An offshore drilling platform stands in shallow waters at the Manifa offshore oilfield, operated by Saudi Aramco, in Manifa, Saudi Arabia.
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Goldman Sachs sees a correction in oil prices on the horizon even amid a significant recovery in the last month and the recent decision by OPEC and its allies to extend historically large production cuts through July.
“With oil now above $40/bbl, supplies will be incentivized to return, but we believe the risks to the downside have increased substantially and are now looking for a 15-20% correction which may already be underway after Monday’s modest sell-off,” Goldman Sachs’ commodities research team led by Jeffrey Currie wrote in an analyst note on Tuesday.
“Despite the rally, we have been hesitant to recommend a long position this early in the cycle for several reasons,” the analysts wrote.
For one, it’s because of surplus inventory that still very much exists — by an estimated 1 billion barrels, piled up as the world’s economic activity and travel remains largely at a standstill amid coronavirus fears.
Goldman also describes the commodities rally as having gotten “ahead of fundamentals” with metals the only exception, and noted that returns on commodity indexes are still well behind spot price growth — and you can’t invest in spot commodity rates. That disparity is exemplified by the fact that fund inflows from retail investors since the start of April “have generated a -20% return despite a 95% rally in spot WTI prices.”
“This is not to dismiss the current recovery or not acknowledge that it is progressing ahead of expectations, but rather note that prices are ahead of the rebalancing where oil still faces a billion barrel inventory overhang,” the Goldman team wrote. They described oil’s current rally as “surprising given the massive inventory overhangs and depressed demand faced by energy and agriculture markets.”
Some analysts believe it could take until the middle of 2021 to reverse the inventory build, and that’s assuming that demand does recover and OPEC sticks to its cutting quotas.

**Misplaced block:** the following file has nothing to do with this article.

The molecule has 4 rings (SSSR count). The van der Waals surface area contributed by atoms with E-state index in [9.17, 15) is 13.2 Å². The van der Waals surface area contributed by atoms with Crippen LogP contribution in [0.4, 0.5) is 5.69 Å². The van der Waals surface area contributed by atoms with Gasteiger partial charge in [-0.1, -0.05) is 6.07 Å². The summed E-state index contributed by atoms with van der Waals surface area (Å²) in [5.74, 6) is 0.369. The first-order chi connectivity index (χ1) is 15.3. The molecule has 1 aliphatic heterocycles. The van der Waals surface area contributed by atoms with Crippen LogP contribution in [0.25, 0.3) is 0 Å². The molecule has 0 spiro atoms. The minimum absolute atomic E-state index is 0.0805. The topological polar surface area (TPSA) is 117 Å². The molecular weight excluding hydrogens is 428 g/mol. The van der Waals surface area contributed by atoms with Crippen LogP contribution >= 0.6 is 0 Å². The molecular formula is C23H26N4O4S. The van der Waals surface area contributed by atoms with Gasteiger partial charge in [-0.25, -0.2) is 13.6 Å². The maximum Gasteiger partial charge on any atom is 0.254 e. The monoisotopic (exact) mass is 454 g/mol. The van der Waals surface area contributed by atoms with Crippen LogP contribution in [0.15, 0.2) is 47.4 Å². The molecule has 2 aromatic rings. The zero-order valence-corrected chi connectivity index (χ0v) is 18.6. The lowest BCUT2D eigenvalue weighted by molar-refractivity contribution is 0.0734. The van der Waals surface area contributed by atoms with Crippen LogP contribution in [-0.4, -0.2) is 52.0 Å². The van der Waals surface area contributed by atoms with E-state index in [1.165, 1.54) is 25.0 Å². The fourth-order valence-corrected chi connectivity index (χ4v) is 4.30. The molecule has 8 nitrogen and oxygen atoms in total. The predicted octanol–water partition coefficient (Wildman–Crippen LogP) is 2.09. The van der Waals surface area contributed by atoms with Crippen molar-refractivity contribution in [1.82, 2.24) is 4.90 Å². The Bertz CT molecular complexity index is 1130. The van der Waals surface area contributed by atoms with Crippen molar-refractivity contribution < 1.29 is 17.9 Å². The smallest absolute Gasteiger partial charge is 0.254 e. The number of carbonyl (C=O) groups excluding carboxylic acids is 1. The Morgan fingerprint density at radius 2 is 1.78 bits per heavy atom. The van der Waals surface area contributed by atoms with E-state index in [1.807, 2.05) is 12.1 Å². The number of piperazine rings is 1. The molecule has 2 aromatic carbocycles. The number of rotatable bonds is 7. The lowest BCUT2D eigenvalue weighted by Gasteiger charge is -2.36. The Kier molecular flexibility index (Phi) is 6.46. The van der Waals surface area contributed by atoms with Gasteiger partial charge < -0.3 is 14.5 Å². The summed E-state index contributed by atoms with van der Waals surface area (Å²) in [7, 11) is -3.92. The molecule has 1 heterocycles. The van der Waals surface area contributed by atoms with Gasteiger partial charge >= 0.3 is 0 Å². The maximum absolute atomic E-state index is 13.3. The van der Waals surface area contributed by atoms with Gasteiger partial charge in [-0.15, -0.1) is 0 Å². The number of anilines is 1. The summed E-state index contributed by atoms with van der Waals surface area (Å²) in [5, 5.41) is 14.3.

There’s also widespread uncertainty over a real rebound in demand. Health authorities have stressed the risk of a second wave of Covid-19 infections plunging countries back into lockdown just as economies are beginning to reopen.
After the weekend’s OPEC decision brought some answers to the supply side, investors are turning to demand concerns. International benchmark Brent crude futures were trading at $40.64 per barrel and West Texas Intermediate futures at $38.12 per barrel at 10 a.m. ET on Tuesday. Brent recovered almost 40% in the month of May, with current prices aided by a weaker dollar, increased Chinese buying and lower funding costs. But both contracts are still down around 35% year-to-date.
Forecaster outlooks mixed
Outlooks from other energy forecasters are mixed. Ratings agency Moody’s cut its oil outlook to a more bearish one, forecasting the commodity to average $8 per barrel lower this year than its March 2020 outlook.
“To account for the deeper and longer-lasting shock to global oil demand as a result of the coronavirus shock, Moody’s has lowered its oil price assumptions and expects that Brent will average $35 per barrel this year and $45/barrel in 2021,” the firm wrote in a Tuesday research note.
“The deeper global economic recession that we now expect in 2020 in all major advanced economies and the drastic reduction in travel in particular have reduced demand for oil products beyond our previous assumptions,” Alexander Perjessy, a Moody’s vice president and senior analyst, wrote Tuesday.
But Moody’s puts its medium-term oil price assumptions at $45 to $65 a barrel. Goldman sees Brent pulling back to $35 per barrel in the more immediate weeks.
Japanese bank MUFG meanwhile sees a similar forecast with Brent around $35 in the third quarter, but has more confidence in a demand recovery, looking at China’s activity ramp-up and its record oil import in May, up more than 13% from April. While it too sees the current rally as overshooting its near-term expectations, the bank is “more confident that the early stages of the reopening process can progress relatively smoothly, and with it, providing upside risks to our currently benign global oil demand expectations.”
Norway-based Rystad Energy expects prices to “continue fluctuating around the 40-dollar mark for the remainder of the month and until we have a more definite idea of how Covid-19 and U.S. production develop,” the firm wrote in a client email Tuesday. Also crucial — how firmly OPEC+ members comply with their production cutting commitments.